Friday, December 08, 2006

Italian Gardens in Kensington Gardens, London

 Italian Gardens Fountains in Kensington Gardens

This photo of the view of The Italian Gardens in Hyde Park, London is part of one of the panoramic images found on the Tour of London. There are over 100 images taken from around London linked to an interactive map.

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The Italian Gardens in Kensington Gardens are the result of nearly 200 years of activity by the kings and queens of England in Hyde Park. The Italian Gardens are on the north edge of the park, just inside Lancaster Gate, at the top of Long Water and just to the west of West Carriage Drive. At the other end of Kensington Gardens you will find the Albert Memorial and the Serpentine Gallery.

The Italian Gardens contain 4 fountains set in octagonal ponds set around one smaller central fountain, also set in an octagonal pond. At the north end there is a shelter which used to be the steam powered pump house that provided water for the Long Water. This is decorated with 3 heads above each arch, one central male face flanked by female faces. The edge of the fountain area is lined by stone urns with dolphins and yet more ideal heads, and at the south end of the Italian Gardens the water cascades down a sculpture of water nymphs by John Thomas into the Long Water.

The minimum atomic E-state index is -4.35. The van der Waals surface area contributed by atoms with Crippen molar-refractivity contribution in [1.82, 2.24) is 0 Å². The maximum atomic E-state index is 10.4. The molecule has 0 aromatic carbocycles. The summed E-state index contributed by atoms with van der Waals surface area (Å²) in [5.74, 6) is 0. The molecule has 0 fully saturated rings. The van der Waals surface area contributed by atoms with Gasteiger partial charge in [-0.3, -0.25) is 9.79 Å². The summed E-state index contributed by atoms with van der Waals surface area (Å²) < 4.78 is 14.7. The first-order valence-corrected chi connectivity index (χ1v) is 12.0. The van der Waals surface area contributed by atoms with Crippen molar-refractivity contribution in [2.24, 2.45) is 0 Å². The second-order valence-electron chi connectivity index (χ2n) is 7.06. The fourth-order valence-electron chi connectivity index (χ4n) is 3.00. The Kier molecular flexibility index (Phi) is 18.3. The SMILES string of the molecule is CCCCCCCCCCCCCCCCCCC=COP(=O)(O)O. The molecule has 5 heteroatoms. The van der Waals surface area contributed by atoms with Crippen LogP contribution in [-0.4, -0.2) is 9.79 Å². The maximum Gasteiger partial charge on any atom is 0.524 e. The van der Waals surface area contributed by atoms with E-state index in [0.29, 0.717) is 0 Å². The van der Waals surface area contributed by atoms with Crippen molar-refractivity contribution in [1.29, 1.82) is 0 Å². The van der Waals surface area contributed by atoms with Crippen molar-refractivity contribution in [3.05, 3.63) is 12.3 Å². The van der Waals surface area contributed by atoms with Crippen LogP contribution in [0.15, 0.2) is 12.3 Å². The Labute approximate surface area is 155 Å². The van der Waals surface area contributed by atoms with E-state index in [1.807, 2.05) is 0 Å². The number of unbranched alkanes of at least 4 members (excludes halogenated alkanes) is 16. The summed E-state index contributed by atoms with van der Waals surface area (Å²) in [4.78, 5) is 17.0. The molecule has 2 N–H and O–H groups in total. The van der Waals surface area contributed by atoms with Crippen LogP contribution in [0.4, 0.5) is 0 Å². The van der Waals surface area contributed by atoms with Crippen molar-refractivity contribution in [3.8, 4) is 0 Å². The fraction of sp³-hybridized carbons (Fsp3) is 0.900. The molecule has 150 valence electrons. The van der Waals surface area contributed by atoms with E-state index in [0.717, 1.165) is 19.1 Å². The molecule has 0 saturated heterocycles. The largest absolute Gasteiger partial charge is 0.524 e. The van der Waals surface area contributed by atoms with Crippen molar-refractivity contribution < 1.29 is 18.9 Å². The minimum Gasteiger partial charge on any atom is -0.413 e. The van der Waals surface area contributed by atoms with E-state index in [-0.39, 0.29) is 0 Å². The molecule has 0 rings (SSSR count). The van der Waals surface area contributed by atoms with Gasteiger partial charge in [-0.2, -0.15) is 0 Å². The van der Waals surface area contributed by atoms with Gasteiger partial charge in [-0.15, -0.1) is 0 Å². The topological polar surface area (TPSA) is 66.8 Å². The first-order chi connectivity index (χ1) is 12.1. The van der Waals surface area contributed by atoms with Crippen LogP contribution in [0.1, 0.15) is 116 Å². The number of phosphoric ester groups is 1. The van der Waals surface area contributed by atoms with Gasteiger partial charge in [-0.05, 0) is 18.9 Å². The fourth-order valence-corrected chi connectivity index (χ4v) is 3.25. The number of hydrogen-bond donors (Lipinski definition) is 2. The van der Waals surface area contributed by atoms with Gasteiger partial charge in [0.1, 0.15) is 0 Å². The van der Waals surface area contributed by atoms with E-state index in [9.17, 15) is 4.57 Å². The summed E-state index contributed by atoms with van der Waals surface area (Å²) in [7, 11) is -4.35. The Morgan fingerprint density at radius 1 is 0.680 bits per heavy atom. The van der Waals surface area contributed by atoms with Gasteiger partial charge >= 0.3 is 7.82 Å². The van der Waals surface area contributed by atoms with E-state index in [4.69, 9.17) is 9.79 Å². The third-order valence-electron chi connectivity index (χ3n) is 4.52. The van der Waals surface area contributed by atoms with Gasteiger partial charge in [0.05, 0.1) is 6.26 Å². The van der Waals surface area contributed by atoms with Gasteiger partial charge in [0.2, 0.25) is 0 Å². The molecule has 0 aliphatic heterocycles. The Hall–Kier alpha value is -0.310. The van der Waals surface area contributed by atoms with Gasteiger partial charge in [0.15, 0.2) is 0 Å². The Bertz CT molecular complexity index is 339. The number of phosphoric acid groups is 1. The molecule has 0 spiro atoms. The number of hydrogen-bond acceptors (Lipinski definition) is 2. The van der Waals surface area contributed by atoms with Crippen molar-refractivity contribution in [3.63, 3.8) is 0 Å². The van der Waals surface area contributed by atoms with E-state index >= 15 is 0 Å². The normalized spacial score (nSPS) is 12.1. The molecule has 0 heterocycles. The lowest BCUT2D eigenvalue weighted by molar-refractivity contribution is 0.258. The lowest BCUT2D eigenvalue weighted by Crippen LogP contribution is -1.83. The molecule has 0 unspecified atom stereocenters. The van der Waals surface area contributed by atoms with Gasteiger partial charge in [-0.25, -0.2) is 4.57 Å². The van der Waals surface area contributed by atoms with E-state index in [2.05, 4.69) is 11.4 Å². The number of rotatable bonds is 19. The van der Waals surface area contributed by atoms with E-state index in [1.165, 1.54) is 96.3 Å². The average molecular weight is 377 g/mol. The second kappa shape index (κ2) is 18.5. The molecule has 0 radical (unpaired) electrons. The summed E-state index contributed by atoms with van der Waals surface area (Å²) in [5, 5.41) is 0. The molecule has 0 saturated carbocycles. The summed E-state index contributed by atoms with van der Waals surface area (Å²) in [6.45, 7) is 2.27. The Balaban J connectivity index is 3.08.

Half way down the eastern edge of the Italian Gardens is a statue to Dr. Edward Jenner who perfected the smallpox vaccine in 1796 and provided the world with the first steps towards the eradication of this virus which had plagued humans for thousands of years. The statue used to be in Trafalgar Square.

Back in 12C Hyde Park belonged to a manor used by monks. It was seized by Henry VIII and turned into a Royal Hunting Ground around 1530. In 1637 the park was opened to the public then in the late 17C King William and Queen Mary brought Nottingham House and renamed it Kensington Palace.

We owe many of the modern features of the Kensington Gardens to Queen Caroline in the 18C who, being a keen gardener, took almost 300 acres from Hyde Park and turned them into Kensington Gardens to go with Kensington Palace. She separated it from Hyde Park by a ha-ha and created the Serpentine by damning Westbourne Stream. Queen Victoria commissioned the Italian Gardens at the same time as the Albert Memorial

There are many other famous monuments around Kensington Gardens and Hyde Park including the Albert Memorial, Diana Memorial Fountain, Marble Arch, Wellington Arch and numerous other statues.

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The nearest Tube station to the Italian Gardens is Lancaster Gate.

The full panoramic image taken from the Italian Gardens can be found on the London tour by An enlargement of this photo can be found on Flickr. You can also find a marker for the Italian Gardens on Tagzania.

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1 comment:

Anonymous said...

The Italian Gardens are in Kensington Gardens (not Hyde Park). A map from the Royal Parks is here:

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